The Success of Oregon’s Minimum Wage and the Need for Reform
The successful 1996 initiative to increase Oregon’s minimum wage to $6.50 brought much-needed raises to thousands of low-wage workers across the state, without harming their employment opportunities. The beneficiaries of the increase were primarily from low-income households, and were disproportionately female and minority with low levels of education.
Download a copy of the full report: Getting the Raise They Deserved: The Success of Oregon’s Minimum Wage and the Need for Reform (PDF)
Following the implementation of the final phase of the minimum wage increase in January 1999, the positive wage impacts began to fade. As the value of Oregon’s minimum wage began to be eroded by inflation, real wages for low-paid workers also started falling again.
Data analyzed for this study reveal that:
- Workers at the 10th and 15th percentile of the wage distribution experienced real wage gains, after adjusting for inflation, with each of the three phases of the minimum wage increase. These workers’ wages began falling again following the final phase of the increase in 1999.
- Reversing previous trends, the starting wages of former welfare recipients rose with each phase of the minimum wage increase. After three years of increases, the average starting wage of those leaving welfare hit $7.56 in the first quarter of 1999, but fell by nearly two percent in 2000.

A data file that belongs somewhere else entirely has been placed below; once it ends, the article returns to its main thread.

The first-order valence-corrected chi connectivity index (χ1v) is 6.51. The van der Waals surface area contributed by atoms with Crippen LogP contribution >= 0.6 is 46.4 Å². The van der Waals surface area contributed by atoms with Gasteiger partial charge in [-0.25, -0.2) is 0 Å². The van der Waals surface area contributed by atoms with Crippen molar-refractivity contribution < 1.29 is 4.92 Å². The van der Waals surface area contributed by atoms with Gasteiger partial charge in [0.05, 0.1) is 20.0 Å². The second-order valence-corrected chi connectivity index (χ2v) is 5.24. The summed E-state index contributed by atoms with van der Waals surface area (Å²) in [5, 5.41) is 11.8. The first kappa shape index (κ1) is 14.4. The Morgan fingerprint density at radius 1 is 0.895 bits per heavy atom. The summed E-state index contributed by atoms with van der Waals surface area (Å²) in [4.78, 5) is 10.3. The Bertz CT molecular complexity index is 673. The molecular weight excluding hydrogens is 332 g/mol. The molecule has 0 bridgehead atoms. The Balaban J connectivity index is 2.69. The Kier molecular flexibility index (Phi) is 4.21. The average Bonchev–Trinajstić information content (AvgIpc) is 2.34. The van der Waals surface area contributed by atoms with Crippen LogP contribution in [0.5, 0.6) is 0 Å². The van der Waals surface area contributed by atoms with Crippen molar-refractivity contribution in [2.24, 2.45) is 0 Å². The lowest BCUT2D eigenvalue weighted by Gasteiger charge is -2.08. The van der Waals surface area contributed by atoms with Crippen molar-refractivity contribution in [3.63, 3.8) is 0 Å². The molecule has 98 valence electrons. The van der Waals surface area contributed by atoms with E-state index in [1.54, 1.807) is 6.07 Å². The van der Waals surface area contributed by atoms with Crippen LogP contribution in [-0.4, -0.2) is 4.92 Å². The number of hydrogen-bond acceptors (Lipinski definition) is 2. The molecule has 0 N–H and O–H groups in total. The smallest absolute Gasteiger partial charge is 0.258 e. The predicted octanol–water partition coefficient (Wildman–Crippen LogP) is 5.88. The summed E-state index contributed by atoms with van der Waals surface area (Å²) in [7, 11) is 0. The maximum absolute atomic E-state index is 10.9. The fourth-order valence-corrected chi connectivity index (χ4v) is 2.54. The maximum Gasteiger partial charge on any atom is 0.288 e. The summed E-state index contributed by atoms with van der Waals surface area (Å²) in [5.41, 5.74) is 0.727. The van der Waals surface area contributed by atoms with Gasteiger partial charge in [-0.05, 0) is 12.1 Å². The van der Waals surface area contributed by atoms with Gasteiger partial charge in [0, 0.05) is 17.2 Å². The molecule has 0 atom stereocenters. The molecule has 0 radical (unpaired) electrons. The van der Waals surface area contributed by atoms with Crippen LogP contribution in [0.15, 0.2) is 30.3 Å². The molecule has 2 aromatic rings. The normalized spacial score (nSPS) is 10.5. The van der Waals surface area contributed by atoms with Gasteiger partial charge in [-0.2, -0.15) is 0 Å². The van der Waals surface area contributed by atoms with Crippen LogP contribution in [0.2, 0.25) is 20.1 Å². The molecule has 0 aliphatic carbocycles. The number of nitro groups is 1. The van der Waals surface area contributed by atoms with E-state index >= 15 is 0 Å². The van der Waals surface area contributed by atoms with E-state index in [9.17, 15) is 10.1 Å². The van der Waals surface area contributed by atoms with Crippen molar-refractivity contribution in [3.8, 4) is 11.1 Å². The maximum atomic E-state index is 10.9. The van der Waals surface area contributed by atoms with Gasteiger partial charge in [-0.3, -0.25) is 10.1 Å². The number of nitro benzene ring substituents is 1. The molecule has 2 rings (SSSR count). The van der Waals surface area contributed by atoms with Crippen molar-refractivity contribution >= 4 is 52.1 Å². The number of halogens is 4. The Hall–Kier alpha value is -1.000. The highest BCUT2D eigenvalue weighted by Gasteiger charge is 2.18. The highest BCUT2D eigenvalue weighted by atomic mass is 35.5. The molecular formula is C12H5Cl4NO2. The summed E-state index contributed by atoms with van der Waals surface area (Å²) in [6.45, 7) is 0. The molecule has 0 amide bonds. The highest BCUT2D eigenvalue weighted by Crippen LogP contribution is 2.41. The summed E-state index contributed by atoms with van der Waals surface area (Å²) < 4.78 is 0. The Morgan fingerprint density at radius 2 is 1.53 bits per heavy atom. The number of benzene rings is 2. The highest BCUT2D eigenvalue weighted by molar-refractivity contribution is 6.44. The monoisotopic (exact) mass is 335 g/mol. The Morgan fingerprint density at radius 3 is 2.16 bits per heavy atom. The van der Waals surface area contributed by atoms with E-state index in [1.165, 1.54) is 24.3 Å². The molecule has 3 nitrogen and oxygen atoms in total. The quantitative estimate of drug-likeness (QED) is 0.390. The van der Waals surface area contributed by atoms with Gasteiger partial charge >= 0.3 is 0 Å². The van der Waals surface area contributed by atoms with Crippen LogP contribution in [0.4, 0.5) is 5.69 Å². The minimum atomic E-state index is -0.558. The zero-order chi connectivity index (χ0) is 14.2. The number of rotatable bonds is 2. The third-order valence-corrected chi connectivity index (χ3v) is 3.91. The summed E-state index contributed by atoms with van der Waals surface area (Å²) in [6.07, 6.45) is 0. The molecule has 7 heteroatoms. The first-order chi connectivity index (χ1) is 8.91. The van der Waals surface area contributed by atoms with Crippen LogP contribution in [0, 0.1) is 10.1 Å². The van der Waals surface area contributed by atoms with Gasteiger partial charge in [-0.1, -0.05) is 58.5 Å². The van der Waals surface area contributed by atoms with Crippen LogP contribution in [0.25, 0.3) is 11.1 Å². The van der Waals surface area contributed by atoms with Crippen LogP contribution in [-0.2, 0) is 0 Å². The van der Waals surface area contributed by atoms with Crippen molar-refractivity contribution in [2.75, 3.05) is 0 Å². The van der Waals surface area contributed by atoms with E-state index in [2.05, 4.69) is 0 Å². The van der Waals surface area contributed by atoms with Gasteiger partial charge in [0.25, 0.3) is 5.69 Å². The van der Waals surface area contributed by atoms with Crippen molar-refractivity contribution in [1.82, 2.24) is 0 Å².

- Minimum wage increases have boosted the wages of as many as 16 percent of all Oregon workers. Between the first quarters of 1998 and 1999 alone, 177,000 workers received raises taking them up to or above $6.50.
- The employment rate for young workers with low education, generally thought to be affected by the minimum wage, grew faster than the rate of the workforce as a whole subsequent to the minimum wage increase.
Legislation has been introduced in the Oregon Legislative Assembly that would prevent the value of the minimum wage from declining. House Bill 2786 follows the lead of Washington State and indexes the minimum wage to inflation. The bill restores purchasing power lost since January 1999, and would annually adjust the minimum wage to keep pace with rising prices. If enacted, HB 2786 is estimated to raise Oregon’s minimum wage to $7.03 on January 1, 2002.